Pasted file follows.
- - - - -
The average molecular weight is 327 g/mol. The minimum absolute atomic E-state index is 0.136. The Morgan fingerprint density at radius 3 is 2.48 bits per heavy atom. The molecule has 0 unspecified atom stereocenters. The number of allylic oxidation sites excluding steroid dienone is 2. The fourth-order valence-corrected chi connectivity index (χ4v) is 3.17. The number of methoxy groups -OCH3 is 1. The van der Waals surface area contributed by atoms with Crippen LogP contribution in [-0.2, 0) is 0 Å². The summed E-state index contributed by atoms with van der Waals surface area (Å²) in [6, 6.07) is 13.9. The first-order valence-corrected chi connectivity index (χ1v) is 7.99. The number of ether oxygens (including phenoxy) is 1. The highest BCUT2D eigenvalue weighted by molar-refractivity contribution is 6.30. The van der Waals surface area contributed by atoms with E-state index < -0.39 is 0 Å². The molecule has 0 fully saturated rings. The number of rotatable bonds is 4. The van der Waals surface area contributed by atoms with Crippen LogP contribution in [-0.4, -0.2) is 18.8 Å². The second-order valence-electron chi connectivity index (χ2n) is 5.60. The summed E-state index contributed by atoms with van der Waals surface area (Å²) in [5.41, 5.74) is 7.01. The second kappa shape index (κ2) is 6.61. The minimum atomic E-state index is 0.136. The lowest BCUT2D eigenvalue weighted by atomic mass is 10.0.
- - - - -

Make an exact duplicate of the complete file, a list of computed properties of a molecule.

The average molecular weight is 327 g/mol. The minimum absolute atomic E-state index is 0.136. The Morgan fingerprint density at radius 3 is 2.48 bits per heavy atom. The molecule has 0 unspecified atom stereocenters. The number of allylic oxidation sites excluding steroid dienone is 2. The fourth-order valence-corrected chi connectivity index (χ4v) is 3.17. The number of methoxy groups -OCH3 is 1. The van der Waals surface area contributed by atoms with Crippen LogP contribution in [-0.2, 0) is 0 Å². The summed E-state index contributed by atoms with van der Waals surface area (Å²) in [6, 6.07) is 13.9. The first-order valence-corrected chi connectivity index (χ1v) is 7.99. The number of ether oxygens (including phenoxy) is 1. The highest BCUT2D eigenvalue weighted by molar-refractivity contribution is 6.30. The van der Waals surface area contributed by atoms with E-state index < -0.39 is 0 Å². The molecule has 0 fully saturated rings. The number of rotatable bonds is 4. The van der Waals surface area contributed by atoms with Crippen LogP contribution in [-0.4, -0.2) is 18.8 Å². The second-order valence-electron chi connectivity index (χ2n) is 5.60. The summed E-state index contributed by atoms with van der Waals surface area (Å²) in [5.41, 5.74) is 7.01. The second kappa shape index (κ2) is 6.61. The minimum atomic E-state index is 0.136. The lowest BCUT2D eigenvalue weighted by atomic mass is 10.0.